The process uses social media accounts of known associates to accurately build a profile on an individual. A new study looked at more than 30 million posts from around 13,000 social media users to create a prediction on future activity. The results showed that, using as little as nine friends of one user, accurate predictions could be generated.
The findings have troubling implications for online privacy – namely that, in theory, not even leaving Facebook or Twitter would make someone exempt.
Published in online journal, Nature Human Behaviour, lead scientist James Bagrow revealed how they conducted the study.
He wrote: “The ability of a machine learning methods to accurately profile individuals from their online traces [followers] is reflected in the predictability of their written text.
“Indeed, with a language model trained to predict the words a user will post online, one can construct a profile of the user by evaluating the likelihoods of various words to be posted, such as terms related to politics.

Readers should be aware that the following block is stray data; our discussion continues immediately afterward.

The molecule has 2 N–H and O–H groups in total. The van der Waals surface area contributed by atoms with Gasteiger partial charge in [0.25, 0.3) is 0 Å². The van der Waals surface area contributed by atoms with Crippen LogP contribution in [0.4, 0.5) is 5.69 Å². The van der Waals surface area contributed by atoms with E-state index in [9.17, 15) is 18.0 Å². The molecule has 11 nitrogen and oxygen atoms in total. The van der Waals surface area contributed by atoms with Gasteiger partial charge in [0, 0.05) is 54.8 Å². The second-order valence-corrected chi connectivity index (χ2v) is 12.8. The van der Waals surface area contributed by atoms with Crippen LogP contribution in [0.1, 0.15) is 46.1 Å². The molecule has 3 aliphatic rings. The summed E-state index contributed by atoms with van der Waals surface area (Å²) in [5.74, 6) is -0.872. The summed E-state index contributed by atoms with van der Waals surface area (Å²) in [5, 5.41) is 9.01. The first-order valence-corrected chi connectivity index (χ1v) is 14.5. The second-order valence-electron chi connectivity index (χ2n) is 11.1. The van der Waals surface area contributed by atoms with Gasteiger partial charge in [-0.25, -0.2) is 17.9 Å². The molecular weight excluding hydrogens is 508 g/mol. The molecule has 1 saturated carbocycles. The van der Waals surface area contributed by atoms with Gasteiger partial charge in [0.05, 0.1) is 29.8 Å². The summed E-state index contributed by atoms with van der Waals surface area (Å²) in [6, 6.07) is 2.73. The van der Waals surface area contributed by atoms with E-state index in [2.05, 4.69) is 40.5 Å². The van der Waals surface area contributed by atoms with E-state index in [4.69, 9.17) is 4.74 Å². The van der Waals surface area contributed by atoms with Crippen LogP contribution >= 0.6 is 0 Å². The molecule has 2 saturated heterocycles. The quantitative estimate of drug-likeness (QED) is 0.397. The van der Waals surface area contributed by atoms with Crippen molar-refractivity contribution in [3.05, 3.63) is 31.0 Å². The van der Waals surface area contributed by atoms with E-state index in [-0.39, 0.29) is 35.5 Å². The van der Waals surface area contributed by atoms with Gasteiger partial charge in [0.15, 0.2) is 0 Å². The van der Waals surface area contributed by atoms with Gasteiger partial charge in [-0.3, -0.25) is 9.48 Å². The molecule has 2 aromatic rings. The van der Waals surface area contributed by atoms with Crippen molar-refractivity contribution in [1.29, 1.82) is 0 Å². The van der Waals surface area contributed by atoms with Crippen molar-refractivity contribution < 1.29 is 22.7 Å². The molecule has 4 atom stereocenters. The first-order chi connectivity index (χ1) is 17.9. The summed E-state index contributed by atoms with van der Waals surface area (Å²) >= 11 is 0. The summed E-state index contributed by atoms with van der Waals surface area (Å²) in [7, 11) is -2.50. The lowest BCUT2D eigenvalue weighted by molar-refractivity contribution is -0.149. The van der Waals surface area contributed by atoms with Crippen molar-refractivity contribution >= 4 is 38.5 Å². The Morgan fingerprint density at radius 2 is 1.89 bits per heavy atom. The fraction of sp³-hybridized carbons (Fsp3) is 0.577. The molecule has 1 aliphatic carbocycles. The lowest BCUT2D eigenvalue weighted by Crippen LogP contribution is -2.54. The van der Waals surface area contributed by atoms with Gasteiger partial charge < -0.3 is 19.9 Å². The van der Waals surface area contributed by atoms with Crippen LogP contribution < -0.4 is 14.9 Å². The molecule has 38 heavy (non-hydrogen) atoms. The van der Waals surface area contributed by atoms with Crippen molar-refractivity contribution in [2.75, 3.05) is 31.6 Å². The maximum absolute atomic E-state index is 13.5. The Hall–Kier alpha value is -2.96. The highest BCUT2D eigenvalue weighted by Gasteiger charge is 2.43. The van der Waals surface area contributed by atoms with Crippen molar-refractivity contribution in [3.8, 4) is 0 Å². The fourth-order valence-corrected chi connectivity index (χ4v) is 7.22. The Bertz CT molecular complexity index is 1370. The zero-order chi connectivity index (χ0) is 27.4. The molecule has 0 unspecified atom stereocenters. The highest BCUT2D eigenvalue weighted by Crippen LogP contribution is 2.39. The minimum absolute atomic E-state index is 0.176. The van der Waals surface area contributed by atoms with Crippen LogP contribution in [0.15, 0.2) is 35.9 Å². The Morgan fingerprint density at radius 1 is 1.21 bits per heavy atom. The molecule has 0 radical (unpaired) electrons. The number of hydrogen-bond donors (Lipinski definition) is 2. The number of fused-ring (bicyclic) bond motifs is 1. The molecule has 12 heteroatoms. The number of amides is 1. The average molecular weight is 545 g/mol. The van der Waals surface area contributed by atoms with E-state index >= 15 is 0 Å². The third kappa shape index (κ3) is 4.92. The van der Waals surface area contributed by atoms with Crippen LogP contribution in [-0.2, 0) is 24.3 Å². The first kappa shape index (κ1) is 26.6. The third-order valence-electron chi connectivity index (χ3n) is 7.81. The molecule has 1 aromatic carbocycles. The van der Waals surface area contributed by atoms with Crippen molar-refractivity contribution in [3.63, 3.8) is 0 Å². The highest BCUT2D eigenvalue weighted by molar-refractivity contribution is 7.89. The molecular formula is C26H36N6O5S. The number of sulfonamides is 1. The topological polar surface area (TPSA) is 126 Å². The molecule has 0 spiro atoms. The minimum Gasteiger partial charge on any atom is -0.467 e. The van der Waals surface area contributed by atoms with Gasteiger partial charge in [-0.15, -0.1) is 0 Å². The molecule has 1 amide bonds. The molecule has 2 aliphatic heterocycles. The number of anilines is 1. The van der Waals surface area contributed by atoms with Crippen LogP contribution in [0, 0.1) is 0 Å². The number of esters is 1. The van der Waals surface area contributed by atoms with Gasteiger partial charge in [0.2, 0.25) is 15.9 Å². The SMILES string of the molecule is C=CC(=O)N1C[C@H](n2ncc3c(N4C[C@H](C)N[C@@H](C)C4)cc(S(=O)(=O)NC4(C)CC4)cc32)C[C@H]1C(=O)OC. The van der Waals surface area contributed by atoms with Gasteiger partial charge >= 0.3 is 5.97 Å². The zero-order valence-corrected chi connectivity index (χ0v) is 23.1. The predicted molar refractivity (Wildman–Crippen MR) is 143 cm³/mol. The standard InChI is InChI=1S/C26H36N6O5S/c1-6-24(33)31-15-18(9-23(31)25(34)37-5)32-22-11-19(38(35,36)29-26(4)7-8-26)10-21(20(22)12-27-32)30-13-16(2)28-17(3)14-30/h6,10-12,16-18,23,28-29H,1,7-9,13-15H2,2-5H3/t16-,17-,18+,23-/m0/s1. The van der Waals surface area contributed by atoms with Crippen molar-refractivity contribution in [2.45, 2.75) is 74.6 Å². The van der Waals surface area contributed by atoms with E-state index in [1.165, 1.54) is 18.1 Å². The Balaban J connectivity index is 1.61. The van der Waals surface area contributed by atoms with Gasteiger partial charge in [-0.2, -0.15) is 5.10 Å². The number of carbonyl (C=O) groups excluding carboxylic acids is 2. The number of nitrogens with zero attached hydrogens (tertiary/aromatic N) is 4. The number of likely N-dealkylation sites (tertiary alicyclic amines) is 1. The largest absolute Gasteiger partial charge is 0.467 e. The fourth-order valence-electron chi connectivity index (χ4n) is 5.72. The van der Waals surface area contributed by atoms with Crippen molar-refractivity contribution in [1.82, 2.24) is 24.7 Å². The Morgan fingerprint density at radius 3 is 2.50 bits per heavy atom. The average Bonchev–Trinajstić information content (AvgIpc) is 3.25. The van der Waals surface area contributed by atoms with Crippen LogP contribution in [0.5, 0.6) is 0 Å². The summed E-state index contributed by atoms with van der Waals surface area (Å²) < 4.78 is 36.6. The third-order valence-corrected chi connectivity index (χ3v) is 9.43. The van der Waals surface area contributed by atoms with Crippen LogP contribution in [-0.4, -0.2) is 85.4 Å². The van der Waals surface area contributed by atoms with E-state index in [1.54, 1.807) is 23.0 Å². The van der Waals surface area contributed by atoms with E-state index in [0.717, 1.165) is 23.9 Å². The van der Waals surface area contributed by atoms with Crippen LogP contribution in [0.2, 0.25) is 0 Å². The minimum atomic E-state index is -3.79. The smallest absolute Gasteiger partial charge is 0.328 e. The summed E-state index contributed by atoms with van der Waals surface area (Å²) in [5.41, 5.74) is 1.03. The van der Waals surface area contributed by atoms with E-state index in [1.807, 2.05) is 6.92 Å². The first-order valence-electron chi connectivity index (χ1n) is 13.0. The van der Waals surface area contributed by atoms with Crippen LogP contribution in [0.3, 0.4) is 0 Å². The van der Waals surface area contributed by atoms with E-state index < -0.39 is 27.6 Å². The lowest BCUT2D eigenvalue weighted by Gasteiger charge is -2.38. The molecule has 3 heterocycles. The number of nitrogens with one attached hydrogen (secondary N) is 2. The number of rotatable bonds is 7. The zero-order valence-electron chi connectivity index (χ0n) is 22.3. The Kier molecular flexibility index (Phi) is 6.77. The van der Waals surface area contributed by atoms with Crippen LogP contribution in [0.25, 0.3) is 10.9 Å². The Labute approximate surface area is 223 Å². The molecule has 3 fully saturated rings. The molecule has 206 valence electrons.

“Thus, quantifying the predictive information contained within a user’s text allows us to understand the potential accuracy such methods can potentially achieve given a user’s data.”
Computers looked at users’ past writings and categorised them based on the contents of the tweets.
They showed that users typically only wrote between 45 and 256 different words when composing tweets.
This limited range makes it relatively easy to predict words other users are likely to write
The ability of a machine learning method to accurately profile individuals from their online traces [followers] is reflected in the predictability of their written text
After conducting various tests, the results showed that machine-learning techniques could achieve 95% potential predictive accuracy for a given person using their social ties alone.
This was achieved without examining that individual’s personal Twitter data.
Although the study did not predict specific tweets, it does illustrates the striking amount of information about individuals that lies within social groups.